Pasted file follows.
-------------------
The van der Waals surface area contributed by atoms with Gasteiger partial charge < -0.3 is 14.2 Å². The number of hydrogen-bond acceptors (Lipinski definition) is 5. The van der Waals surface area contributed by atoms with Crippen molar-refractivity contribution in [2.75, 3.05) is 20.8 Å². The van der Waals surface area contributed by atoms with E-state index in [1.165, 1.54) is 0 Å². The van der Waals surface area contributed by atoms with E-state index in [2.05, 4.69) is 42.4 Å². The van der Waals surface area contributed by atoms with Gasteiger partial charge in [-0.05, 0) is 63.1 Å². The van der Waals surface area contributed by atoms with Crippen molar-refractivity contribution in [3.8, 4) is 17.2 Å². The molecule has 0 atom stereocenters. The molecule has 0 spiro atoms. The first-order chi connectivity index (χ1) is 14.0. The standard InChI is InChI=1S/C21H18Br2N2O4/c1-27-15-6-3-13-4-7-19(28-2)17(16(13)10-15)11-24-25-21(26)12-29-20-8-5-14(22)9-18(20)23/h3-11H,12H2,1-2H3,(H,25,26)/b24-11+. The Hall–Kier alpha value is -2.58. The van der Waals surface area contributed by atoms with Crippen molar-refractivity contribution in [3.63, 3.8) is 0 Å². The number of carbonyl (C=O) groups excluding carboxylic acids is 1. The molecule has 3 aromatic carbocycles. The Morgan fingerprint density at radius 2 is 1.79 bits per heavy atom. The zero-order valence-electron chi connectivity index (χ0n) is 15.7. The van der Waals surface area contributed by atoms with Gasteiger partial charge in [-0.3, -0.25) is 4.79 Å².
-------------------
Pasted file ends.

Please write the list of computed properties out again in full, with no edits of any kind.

The van der Waals surface area contributed by atoms with Gasteiger partial charge < -0.3 is 14.2 Å². The number of hydrogen-bond acceptors (Lipinski definition) is 5. The van der Waals surface area contributed by atoms with Crippen molar-refractivity contribution in [2.75, 3.05) is 20.8 Å². The van der Waals surface area contributed by atoms with E-state index in [1.165, 1.54) is 0 Å². The van der Waals surface area contributed by atoms with E-state index in [2.05, 4.69) is 42.4 Å². The van der Waals surface area contributed by atoms with Gasteiger partial charge in [-0.05, 0) is 63.1 Å². The van der Waals surface area contributed by atoms with Crippen molar-refractivity contribution in [3.8, 4) is 17.2 Å². The molecule has 0 atom stereocenters. The molecule has 0 spiro atoms. The first-order chi connectivity index (χ1) is 14.0. The standard InChI is InChI=1S/C21H18Br2N2O4/c1-27-15-6-3-13-4-7-19(28-2)17(16(13)10-15)11-24-25-21(26)12-29-20-8-5-14(22)9-18(20)23/h3-11H,12H2,1-2H3,(H,25,26)/b24-11+. The Hall–Kier alpha value is -2.58. The van der Waals surface area contributed by atoms with Crippen molar-refractivity contribution in [3.63, 3.8) is 0 Å². The number of carbonyl (C=O) groups excluding carboxylic acids is 1. The molecule has 3 aromatic carbocycles. The Morgan fingerprint density at radius 2 is 1.79 bits per heavy atom. The zero-order valence-electron chi connectivity index (χ0n) is 15.7. The van der Waals surface area contributed by atoms with Gasteiger partial charge in [-0.3, -0.25) is 4.79 Å².